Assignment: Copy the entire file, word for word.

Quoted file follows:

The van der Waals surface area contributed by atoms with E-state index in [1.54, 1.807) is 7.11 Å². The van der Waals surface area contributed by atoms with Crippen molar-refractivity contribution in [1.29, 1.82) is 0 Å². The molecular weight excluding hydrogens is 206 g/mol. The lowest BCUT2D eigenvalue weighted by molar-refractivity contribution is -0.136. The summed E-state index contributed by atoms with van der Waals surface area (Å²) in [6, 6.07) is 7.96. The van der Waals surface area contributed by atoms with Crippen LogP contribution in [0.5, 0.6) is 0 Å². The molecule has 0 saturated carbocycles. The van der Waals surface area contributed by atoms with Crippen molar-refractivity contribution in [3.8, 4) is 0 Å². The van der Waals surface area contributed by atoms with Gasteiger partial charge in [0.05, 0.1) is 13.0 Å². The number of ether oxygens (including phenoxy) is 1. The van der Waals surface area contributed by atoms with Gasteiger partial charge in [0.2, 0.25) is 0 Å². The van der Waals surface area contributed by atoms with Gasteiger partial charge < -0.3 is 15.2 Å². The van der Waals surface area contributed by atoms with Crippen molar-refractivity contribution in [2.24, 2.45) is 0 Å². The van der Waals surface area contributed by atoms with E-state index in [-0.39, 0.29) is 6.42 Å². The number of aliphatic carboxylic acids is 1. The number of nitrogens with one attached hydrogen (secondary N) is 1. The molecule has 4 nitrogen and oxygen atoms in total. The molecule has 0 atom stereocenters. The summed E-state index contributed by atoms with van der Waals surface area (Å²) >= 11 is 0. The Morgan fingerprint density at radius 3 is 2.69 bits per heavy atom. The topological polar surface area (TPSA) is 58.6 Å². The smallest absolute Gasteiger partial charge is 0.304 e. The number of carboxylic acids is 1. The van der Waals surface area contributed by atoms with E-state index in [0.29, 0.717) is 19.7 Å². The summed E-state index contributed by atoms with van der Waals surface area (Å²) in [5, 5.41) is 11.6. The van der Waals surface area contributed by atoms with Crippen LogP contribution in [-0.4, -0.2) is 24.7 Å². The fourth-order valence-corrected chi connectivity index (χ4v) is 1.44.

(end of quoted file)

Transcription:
The van der Waals surface area contributed by atoms with E-state index in [1.54, 1.807) is 7.11 Å². The van der Waals surface area contributed by atoms with Crippen molar-refractivity contribution in [1.29, 1.82) is 0 Å². The molecular weight excluding hydrogens is 206 g/mol. The lowest BCUT2D eigenvalue weighted by molar-refractivity contribution is -0.136. The summed E-state index contributed by atoms with van der Waals surface area (Å²) in [6, 6.07) is 7.96. The van der Waals surface area contributed by atoms with Crippen LogP contribution in [0.5, 0.6) is 0 Å². The molecule has 0 saturated carbocycles. The van der Waals surface area contributed by atoms with Crippen molar-refractivity contribution in [3.8, 4) is 0 Å². The van der Waals surface area contributed by atoms with Gasteiger partial charge in [0.05, 0.1) is 13.0 Å². The number of ether oxygens (including phenoxy) is 1. The van der Waals surface area contributed by atoms with Gasteiger partial charge in [0.2, 0.25) is 0 Å². The van der Waals surface area contributed by atoms with Gasteiger partial charge < -0.3 is 15.2 Å². The van der Waals surface area contributed by atoms with Crippen molar-refractivity contribution in [2.24, 2.45) is 0 Å². The van der Waals surface area contributed by atoms with E-state index in [-0.39, 0.29) is 6.42 Å². The number of aliphatic carboxylic acids is 1. The number of nitrogens with one attached hydrogen (secondary N) is 1. The molecule has 4 nitrogen and oxygen atoms in total. The molecule has 0 atom stereocenters. The summed E-state index contributed by atoms with van der Waals surface area (Å²) >= 11 is 0. The Morgan fingerprint density at radius 3 is 2.69 bits per heavy atom. The topological polar surface area (TPSA) is 58.6 Å². The smallest absolute Gasteiger partial charge is 0.304 e. The number of carboxylic acids is 1. The van der Waals surface area contributed by atoms with E-state index in [0.29, 0.717) is 19.7 Å². The summed E-state index contributed by atoms with van der Waals surface area (Å²) in [5, 5.41) is 11.6. The van der Waals surface area contributed by atoms with Crippen LogP contribution in [-0.4, -0.2) is 24.7 Å². The fourth-order valence-corrected chi connectivity index (χ4v) is 1.44.